I wouldn’t worry about hard materials damaging your press. Copper and Magnesium plates are plenty hard and are frequently used. The key is keeping whatever you print with exactly at type height. I usually avoid mixing metal type and my home-made concoctions in the same form to keep make-ready to a minimum, but then it is a hobby for me and speed and efficiency are relatively unimportant. Time at the press is fun, so I tend to maximize that some.

Have fun with your experiments.

I’ve used the craft foam option to get solid colors. Look at the surface to see if there are any holes first. You can use it plain, which sucks up a lot of ink, or what I’ve done is paint on a artists gel medium. You can be careful of the brushstrokes or not. I wanted a painterly texture so I loaded on the strokes. You can also build “darker” areas this way increasing the relief. Be sure to let it dry for a day or so. It might be a one time run for it, depends how carefully you peel it up from a base. Lino is always good to reuse. Have fun experimenting.

Dig around on this site,
I have to much on my plate right now to do it for you.
But than, the chase is half the fun.

I got a reply from Dirk about this very question. He said:

” My design is on paper which I adhere to the rubber surface before cutting. I use a gasket rubber called “red rubber”.”

Thanks simontee, this is very helpful. Now I just need to figure out what thickness would work best on a boxcar base.

I have useď 5mm perspex mounted on 18mm ply with double sided adhesive tape and made up to type height. Bonus with perspex it can be cut and shaped.

I have a large sheet of offset blanket material.
Has anyone tried this before?

2001fred- we use offset blanket mounted on MDF to type high for printing rectangular flats on posters. It works great.


I second that. Rubber blanket gives a much smoother coverage than any hard material, no matter what the texture of the stock is.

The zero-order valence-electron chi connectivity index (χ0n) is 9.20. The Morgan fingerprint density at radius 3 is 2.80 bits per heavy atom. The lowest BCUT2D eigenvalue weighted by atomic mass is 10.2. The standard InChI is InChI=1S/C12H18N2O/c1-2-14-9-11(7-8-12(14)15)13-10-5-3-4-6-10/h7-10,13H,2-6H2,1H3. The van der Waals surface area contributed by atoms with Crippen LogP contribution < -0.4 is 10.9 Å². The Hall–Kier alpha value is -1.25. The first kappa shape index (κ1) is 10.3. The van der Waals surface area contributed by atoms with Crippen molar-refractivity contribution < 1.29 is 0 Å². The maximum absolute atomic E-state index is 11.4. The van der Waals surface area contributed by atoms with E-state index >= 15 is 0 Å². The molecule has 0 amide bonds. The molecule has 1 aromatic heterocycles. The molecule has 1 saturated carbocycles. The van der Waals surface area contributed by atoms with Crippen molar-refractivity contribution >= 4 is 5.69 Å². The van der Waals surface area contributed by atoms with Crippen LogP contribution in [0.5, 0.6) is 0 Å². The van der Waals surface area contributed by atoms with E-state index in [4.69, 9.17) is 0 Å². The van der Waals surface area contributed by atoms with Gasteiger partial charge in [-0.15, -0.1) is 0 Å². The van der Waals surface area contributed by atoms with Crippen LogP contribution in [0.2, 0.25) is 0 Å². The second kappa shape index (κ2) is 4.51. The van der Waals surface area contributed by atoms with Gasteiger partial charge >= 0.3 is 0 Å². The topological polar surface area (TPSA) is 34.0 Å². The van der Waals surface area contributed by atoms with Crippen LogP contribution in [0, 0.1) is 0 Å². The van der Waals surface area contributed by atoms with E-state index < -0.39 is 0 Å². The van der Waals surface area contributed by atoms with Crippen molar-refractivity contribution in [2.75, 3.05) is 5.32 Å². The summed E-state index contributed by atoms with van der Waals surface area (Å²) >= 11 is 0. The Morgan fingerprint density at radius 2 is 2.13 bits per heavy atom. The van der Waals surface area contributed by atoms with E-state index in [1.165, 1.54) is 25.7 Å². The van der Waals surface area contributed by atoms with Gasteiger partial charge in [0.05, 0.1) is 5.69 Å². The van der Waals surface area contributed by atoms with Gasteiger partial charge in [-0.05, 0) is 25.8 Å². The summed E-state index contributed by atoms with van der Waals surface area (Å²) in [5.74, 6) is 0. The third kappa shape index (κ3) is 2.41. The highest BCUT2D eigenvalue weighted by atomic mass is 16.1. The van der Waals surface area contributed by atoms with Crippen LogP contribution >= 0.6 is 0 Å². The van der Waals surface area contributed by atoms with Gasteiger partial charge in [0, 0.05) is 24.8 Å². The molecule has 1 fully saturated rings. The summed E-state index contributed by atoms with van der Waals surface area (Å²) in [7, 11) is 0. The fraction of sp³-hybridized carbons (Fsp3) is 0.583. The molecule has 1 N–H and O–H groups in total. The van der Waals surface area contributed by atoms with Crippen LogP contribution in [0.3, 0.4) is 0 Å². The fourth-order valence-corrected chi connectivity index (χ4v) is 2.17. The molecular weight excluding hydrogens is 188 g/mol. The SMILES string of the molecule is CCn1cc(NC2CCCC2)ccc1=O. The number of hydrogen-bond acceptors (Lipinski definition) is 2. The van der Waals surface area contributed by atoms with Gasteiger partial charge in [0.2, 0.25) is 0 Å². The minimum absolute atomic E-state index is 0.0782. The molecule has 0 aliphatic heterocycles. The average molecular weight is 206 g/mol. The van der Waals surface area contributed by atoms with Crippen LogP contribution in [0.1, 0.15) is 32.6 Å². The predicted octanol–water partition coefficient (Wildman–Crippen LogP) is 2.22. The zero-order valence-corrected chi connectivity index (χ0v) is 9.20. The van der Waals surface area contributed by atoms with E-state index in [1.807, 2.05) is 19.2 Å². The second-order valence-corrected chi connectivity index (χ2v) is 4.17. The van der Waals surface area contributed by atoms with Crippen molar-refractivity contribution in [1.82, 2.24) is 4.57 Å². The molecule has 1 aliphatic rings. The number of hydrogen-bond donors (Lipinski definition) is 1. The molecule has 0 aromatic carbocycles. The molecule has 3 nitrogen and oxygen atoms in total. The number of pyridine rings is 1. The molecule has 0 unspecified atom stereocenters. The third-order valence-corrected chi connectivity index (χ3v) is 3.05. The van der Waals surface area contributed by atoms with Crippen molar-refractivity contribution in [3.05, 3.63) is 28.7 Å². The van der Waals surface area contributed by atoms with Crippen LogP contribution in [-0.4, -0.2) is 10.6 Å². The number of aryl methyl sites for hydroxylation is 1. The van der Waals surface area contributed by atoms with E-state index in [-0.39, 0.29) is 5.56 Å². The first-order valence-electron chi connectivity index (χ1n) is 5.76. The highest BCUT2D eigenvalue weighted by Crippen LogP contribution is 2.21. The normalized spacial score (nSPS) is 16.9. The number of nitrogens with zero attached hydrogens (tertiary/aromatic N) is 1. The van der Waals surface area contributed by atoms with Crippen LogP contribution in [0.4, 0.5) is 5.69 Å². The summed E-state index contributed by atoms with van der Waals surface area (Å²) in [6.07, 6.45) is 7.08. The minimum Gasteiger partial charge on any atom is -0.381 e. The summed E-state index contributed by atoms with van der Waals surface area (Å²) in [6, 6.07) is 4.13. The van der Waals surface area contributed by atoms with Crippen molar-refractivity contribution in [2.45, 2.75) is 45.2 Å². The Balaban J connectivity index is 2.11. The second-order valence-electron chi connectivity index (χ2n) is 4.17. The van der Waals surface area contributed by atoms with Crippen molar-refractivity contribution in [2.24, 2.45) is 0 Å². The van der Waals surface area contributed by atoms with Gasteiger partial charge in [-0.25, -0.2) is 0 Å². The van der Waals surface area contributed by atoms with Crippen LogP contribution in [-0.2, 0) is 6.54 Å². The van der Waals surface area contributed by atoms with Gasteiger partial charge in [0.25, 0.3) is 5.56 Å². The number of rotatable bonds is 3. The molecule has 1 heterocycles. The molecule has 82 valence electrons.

PfP, if you or anyone else here would like to try these offset rubber blankets I would be happy to send a few sheets at cost.
Text me @ 612-270-6449 and I’ll make it happen.
Jon D

I’ve also seen people have good results with this flexi-cut stuff!

It will stick to your printing base like a polymer plate. It is soft enough to cut with scissors or a knife and can be cut to whatever shape.

Ok, here is few other crazy suggestions.

In the attached photos you will see that I used a number of different techniques just to experiment with my Vandy.
Coupled with the cut-out stencil pressure printing I used a piece of self stick vinyl floor tile that had a slight texture to create the solid area. In this case I cut it like you would a linoleum block and had it print against the cut out stencil on my packing.

Here is a link to some pix.

You’ll also notice I used a piece of vinyl rope that was glued to a piece of plexiglass as boarder, and a frisket cut from a press sheet of the job to have only half the lobster cut show up on the actual press sheet. The lobster was printed once up right and one upside down. With only half printing through the frisket in each case.

image: Lobster Bisque.JPG

Lobster Bisque.JPG

Holy smokes! So many great ideas in that post, Steve.

Oh, I forgot, the word LOBSTER were 59 cent wooden letters purchased in a craft store glued to the plexiglass.

I’ve also glued sheets of floor tiles, (circles and hexagons) to plywood and printed from them.

Another good material is “Sintra”. It’s a 1/8” foam board that’s easy to carve and hold ink well. I learned about it in a Hatch workshop. 3/4” (nominal) plywood with Sintra glued top and bottom comes damn close to .918.